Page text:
It looks as if the additional administration associated with HMOs is putting landlords off landlording. A survey by RICS, reported here finds that landlords are either selling up or are just letting to three or less people, in order to avoid licensing.
Which would mean that although licensing is cutting down on rogue landlords, this is at the expense of having less properties available for rent. The groups most affected are students, particularly in London, and immigrants, who make up a large percentage of the HMO market.
There are several knock on effects. One will probably be that the trend for students to stay at home (started by the loss of grant income and imposition of course fees) will increase. Another is that there will be even more pressure on local authorities to find accommodation for those vulnerable members of society in priority need.
Many landlords are also deeply angry at the lack of consistency in the way local authorities are treating HMO licensing, particularly the enormous variation in the fees (for example see my HMO license fee list), and the standards imposed, recently commented on in an article in the Observer. For example the variation in the interpretation of the regulations which apparently require larger HMOs to have a wash hand basin in every unit of living accommodation. And indeed the fact that this requirement, which if interpreted strictly will result in enormous expense being incurred by many landlords for no apparent good reason, is being imposed in the first place.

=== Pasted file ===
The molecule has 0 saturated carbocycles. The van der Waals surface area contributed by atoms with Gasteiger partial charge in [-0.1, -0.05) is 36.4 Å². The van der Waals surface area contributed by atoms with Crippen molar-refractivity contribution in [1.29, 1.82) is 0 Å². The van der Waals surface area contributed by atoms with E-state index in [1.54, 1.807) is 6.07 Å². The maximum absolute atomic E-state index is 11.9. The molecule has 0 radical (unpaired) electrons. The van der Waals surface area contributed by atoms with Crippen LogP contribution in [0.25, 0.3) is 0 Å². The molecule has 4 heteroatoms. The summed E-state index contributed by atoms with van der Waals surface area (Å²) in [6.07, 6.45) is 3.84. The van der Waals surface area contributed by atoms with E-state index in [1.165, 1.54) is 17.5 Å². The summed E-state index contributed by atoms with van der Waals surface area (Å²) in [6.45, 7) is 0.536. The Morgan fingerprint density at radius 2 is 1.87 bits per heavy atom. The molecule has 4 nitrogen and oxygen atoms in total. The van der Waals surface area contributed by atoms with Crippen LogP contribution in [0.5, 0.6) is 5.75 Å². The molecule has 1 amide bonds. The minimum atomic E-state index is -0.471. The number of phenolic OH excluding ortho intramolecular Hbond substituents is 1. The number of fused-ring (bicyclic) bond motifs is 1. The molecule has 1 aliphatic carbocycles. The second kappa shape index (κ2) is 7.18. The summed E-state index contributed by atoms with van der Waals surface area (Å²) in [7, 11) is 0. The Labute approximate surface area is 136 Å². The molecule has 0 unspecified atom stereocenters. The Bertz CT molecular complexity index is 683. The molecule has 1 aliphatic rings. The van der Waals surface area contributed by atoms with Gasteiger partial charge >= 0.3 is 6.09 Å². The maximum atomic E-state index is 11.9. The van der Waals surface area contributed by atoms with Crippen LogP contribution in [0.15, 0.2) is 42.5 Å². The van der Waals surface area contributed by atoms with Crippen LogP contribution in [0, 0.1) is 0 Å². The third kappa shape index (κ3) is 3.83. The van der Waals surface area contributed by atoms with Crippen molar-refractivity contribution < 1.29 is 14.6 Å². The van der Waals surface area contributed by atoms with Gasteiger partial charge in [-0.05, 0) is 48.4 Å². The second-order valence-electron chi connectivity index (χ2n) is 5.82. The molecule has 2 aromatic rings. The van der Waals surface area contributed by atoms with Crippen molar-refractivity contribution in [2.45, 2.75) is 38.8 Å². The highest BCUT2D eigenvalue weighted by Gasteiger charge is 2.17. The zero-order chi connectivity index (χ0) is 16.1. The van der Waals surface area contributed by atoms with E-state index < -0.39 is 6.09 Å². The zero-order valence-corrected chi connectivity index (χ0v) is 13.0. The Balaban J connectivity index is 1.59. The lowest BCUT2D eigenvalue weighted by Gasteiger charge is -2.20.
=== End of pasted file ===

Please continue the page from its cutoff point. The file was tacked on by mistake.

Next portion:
It is unfortunate that these well meaning regulations, may turn out to have a negative effect, in that much needed accommodation will no longer be available to those who most need it.